I’m one of those rare creatures, a professional freelance editor as well as a professional writer. (Oddly enough, the two don’t usually coincide.) And I will tell you something right up front: I cannot edit my own writing.
In fact, it’s my strong conviction that no writer can edit their own work. You’re too close to it. You don’t see things that others will see. You may even have fallen in love with certain phrases or thoughts or expressions that really don’t belong in your manuscript. So no matter how well you write, and no matter how much you think you know about spelling, language, and usage, you cannot be your own editor.
Having said that, what you can do is make your manuscript the best that it can possibly be before it goes out to be edited.
I’m not talking here about developmental editing; that’s a completely different enterprise that involves looking hard at things like plot, characterizations, consistency, context, dialogue, and that sort of thing. This is, instead, about the basic nitty-gritty of copyediting.
And you can do the first and even the second round of copyediting yourself.
If at all possible, make sure you have some distance from the writing. Wait a week, or—even better—a month, so you can come back to it with fresh eyes. What you’re going to be doing is checking and standardizing grammar, spelling, punctuation, and other mechanics of style. You’ll make a thorough inspection of the manuscript for consistency of style choices, mechanics, and facts.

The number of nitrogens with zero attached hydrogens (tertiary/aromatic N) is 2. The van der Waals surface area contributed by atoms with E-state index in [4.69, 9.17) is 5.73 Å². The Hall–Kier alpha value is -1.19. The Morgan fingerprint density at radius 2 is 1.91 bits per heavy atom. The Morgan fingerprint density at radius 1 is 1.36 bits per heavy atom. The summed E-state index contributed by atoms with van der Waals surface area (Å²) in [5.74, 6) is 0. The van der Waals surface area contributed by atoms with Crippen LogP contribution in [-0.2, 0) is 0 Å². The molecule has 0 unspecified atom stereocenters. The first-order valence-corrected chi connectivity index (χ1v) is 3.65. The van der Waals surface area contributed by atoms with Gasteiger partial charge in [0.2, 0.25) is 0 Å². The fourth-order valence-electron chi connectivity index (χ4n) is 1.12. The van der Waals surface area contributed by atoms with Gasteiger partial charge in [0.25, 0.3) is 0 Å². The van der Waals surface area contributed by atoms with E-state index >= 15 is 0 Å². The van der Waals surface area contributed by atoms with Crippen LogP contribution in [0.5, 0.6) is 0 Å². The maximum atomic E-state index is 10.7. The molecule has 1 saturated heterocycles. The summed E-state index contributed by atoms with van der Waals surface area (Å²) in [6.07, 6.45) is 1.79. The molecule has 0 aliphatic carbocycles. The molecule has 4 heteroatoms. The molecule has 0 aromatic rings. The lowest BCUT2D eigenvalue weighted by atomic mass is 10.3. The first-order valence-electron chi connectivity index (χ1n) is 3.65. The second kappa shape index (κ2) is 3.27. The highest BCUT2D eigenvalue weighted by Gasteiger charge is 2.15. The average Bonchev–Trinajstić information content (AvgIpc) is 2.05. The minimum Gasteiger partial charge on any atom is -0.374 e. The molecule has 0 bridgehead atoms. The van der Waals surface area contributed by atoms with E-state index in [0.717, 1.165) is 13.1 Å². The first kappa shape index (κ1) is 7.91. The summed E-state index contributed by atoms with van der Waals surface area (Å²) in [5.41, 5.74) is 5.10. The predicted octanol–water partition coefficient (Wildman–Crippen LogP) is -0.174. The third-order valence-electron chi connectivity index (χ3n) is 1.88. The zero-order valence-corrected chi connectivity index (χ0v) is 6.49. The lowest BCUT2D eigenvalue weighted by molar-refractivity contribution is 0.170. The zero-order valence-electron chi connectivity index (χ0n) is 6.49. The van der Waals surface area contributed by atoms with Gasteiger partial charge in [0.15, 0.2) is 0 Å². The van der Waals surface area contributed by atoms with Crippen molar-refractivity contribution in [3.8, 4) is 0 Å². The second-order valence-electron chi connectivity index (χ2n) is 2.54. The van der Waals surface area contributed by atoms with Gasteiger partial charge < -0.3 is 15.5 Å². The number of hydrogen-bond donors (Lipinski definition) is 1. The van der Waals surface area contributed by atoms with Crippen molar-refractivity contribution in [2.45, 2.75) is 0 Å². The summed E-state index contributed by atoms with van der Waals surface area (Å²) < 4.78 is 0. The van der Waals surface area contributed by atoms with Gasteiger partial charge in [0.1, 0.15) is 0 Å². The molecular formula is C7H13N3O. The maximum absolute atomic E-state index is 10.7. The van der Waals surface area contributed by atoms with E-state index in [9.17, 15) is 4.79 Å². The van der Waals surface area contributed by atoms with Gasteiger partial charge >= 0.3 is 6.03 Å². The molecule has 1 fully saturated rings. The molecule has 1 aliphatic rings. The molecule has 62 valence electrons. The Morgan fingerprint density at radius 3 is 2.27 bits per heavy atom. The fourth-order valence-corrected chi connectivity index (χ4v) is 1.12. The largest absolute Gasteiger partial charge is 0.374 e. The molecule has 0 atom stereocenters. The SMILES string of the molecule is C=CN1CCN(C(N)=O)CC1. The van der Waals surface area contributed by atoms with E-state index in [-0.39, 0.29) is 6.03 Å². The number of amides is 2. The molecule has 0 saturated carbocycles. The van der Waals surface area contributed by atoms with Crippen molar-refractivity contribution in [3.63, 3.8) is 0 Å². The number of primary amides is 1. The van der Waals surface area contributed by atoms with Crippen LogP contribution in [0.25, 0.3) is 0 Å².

The first thing you’ll want to do is create a style sheet for your manuscript. Your eventual editor will do one of their own, of course. You’ll soon find, however, that it’s one of your best resources—you just need the time and discipline to create one and use it. My guess is you’ll find it such a valuable aid that the next time you write, you’ll start your style sheet before you even start your novel, and use it as you go along. Your style sheet is your friend.
So what’s a style sheet?
Let’s take an example from my mystery series that takes place in Montreal. The subway there is called the métro, and I decided to use that word in my novels instead of “subway”: it was both obvious and added that little French je ne sais quoi to the ambiance of the stories. All well and good. But then I had to make a decision. All the French expressions were italicized; should I italicize métro, too? What about capitalizing it — it is, after all, what the subway is called, so could be considered a proper noun. What about the accent over the e? Should I include that, or not?